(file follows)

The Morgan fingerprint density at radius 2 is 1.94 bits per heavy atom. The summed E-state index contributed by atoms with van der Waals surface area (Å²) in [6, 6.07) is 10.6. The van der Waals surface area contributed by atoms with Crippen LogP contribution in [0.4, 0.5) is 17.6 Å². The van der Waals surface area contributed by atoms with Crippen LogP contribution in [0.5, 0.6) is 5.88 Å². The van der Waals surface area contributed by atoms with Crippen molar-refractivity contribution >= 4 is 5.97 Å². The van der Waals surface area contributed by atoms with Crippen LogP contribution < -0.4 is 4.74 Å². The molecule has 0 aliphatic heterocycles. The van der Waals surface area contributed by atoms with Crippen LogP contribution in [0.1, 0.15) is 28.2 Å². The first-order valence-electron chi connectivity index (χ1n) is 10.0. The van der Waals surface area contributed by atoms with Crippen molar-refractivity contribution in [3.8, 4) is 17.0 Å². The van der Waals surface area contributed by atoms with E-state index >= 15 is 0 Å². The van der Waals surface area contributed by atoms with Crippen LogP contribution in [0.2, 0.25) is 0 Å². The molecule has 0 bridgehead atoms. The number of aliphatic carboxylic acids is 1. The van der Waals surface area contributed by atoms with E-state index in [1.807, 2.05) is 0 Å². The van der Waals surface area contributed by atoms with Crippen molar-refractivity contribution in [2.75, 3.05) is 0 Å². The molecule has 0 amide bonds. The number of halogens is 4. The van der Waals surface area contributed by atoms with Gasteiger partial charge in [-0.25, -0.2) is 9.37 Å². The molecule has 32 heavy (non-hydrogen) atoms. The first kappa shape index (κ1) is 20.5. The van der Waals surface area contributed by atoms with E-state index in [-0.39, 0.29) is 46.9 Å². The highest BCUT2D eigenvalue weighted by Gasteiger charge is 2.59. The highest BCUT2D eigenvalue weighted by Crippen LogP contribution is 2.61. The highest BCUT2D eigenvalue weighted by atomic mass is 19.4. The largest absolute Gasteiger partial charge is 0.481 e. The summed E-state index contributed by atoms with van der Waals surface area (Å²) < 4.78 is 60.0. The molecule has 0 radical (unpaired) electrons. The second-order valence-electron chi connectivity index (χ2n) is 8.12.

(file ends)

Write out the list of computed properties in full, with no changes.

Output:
The Morgan fingerprint density at radius 2 is 1.94 bits per heavy atom. The summed E-state index contributed by atoms with van der Waals surface area (Å²) in [6, 6.07) is 10.6. The van der Waals surface area contributed by atoms with Crippen LogP contribution in [0.4, 0.5) is 17.6 Å². The van der Waals surface area contributed by atoms with Crippen LogP contribution in [0.5, 0.6) is 5.88 Å². The van der Waals surface area contributed by atoms with Crippen molar-refractivity contribution >= 4 is 5.97 Å². The van der Waals surface area contributed by atoms with Crippen LogP contribution < -0.4 is 4.74 Å². The molecule has 0 aliphatic heterocycles. The van der Waals surface area contributed by atoms with Crippen LogP contribution in [0.1, 0.15) is 28.2 Å². The first-order valence-electron chi connectivity index (χ1n) is 10.0. The van der Waals surface area contributed by atoms with Crippen molar-refractivity contribution in [3.8, 4) is 17.0 Å². The van der Waals surface area contributed by atoms with E-state index >= 15 is 0 Å². The van der Waals surface area contributed by atoms with Crippen LogP contribution in [0.2, 0.25) is 0 Å². The molecule has 0 bridgehead atoms. The number of aliphatic carboxylic acids is 1. The van der Waals surface area contributed by atoms with E-state index in [1.807, 2.05) is 0 Å². The van der Waals surface area contributed by atoms with Crippen molar-refractivity contribution in [2.75, 3.05) is 0 Å². The molecule has 0 amide bonds. The number of halogens is 4. The van der Waals surface area contributed by atoms with Gasteiger partial charge in [-0.25, -0.2) is 9.37 Å². The molecule has 32 heavy (non-hydrogen) atoms. The first kappa shape index (κ1) is 20.5. The van der Waals surface area contributed by atoms with E-state index in [-0.39, 0.29) is 46.9 Å². The highest BCUT2D eigenvalue weighted by Gasteiger charge is 2.59. The highest BCUT2D eigenvalue weighted by Crippen LogP contribution is 2.61. The highest BCUT2D eigenvalue weighted by atomic mass is 19.4. The largest absolute Gasteiger partial charge is 0.481 e. The summed E-state index contributed by atoms with van der Waals surface area (Å²) < 4.78 is 60.0. The molecule has 0 radical (unpaired) electrons. The second-order valence-electron chi connectivity index (χ2n) is 8.12.